Oxytocin

Photo: Hollywata

Whenever I speak about oxytocin, people get excited. They want some! How can they get it? If you want to buy oxytocin, please read this.

Oxytocin is released into our brains and bloodstreams when we feel safe and trusting of someone else. You might know that person intimately or he may be a stranger with a smile. It also can be released during physical contact — if you want that contact and it feels safe. Some group interactions can also help you release oxytocin, for example, singing in a choir (scientifically shown), dancing or a church service (likely but not studied).

Interest in oxytocin is on fire. You can buy oxytocin products over the internet, and it seems like every day there’s a blog post or lifestyle story about oxytocin and marriage, oxytocin and sex, how you can get oxytocin by hugging, kissing, getting a massage, etc. etc. Yes, there is hype.

This hype is because we all are truly hungry for more connection. Our society is becoming low-touch, low-intimacy, low-trust. And we intuitively know that’s not good; we can feel how painful and stressful it is.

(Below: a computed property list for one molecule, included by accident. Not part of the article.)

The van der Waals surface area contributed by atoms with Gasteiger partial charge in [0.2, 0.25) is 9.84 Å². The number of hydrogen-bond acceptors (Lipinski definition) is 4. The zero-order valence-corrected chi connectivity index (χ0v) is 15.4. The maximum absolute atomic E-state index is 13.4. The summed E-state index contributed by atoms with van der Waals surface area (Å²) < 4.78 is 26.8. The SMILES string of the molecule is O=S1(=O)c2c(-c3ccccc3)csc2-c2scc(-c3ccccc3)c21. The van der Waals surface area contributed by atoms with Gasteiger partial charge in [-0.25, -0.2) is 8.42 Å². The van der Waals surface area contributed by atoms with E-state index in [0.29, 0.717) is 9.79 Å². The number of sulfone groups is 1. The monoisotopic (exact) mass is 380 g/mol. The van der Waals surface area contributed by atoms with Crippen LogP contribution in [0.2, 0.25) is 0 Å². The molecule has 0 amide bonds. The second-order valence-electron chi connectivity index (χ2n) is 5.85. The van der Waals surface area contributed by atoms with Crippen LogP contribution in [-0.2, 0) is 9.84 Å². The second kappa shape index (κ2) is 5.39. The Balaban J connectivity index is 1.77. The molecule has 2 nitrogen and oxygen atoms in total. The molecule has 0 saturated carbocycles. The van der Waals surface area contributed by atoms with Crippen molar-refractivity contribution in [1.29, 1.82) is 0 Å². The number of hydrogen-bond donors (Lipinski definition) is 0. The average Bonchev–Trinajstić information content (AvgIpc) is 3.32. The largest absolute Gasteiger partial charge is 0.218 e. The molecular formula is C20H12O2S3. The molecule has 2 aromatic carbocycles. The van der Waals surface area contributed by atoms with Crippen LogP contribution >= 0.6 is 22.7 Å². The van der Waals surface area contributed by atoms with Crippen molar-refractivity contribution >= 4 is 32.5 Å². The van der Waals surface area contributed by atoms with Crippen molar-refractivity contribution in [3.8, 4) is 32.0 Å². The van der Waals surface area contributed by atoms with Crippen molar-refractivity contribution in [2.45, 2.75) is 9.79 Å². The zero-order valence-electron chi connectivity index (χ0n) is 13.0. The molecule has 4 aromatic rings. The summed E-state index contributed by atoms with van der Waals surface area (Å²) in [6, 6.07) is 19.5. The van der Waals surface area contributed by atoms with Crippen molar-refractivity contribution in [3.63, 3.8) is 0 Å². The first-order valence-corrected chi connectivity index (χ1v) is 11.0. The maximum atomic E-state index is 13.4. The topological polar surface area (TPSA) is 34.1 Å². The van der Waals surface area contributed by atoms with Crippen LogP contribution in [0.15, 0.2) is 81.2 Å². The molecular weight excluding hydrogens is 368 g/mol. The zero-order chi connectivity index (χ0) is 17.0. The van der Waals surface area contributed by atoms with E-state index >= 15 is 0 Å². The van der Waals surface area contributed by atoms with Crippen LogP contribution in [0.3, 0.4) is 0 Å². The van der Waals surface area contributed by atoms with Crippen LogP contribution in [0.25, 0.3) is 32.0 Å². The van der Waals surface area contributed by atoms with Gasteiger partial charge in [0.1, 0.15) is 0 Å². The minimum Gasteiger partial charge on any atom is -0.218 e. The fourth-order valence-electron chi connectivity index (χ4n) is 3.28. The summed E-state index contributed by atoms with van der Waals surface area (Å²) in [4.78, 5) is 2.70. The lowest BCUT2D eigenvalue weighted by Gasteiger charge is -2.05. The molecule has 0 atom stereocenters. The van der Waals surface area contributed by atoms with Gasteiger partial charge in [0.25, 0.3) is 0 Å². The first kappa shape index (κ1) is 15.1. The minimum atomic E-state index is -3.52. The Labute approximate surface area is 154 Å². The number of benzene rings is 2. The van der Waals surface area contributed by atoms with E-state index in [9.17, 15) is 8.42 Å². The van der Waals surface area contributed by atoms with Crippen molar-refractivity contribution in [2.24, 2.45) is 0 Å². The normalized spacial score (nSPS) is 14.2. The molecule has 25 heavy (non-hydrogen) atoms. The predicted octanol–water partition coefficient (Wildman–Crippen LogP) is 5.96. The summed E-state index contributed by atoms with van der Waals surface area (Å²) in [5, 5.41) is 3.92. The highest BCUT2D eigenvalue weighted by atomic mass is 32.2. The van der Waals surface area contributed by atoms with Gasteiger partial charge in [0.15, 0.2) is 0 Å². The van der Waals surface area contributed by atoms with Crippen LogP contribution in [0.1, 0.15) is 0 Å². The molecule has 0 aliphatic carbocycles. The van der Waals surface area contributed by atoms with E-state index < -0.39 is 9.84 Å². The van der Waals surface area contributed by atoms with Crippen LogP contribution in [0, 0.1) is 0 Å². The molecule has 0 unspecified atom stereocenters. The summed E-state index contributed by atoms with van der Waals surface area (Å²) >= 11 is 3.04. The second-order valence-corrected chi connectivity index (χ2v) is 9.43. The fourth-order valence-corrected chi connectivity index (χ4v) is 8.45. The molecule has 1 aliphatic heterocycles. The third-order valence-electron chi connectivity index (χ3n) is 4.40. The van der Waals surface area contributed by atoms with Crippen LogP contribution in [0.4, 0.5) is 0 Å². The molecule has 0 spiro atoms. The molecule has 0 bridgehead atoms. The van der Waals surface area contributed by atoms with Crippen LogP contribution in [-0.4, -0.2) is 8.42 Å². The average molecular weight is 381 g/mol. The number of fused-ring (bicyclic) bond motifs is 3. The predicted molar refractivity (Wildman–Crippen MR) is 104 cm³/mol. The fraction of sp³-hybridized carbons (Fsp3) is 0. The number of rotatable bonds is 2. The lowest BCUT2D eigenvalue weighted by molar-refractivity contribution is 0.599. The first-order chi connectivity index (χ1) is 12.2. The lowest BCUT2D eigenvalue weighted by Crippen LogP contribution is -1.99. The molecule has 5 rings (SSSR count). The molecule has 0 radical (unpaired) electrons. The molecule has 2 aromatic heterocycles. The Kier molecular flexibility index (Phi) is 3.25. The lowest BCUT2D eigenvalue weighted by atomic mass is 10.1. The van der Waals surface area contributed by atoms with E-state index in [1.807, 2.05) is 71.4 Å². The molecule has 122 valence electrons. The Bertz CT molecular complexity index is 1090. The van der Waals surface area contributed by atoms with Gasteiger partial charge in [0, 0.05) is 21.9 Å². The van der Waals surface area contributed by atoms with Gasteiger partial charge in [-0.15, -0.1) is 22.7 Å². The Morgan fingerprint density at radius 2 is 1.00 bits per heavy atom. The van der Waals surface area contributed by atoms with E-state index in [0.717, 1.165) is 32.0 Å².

If only we could get connection in a bottle. Can we? Maybe, sort of.

I always tell people they can learn to strengthen the oxytocin response naturally; that’s the message of The Chemistry of Connection, and the book gives lots of tips and exercises for doing it.

Several researchers are testing inhaled oxytocin in combination with psychotherapy. In this case, oxytocin is like training wheels on a two-wheel bike. It can help you experience some intimacy and trust, so it’s easier next time.

I don’t recommend that people take oxytocin without┬áprofessional supervision.

Instead, go give someone a hug!

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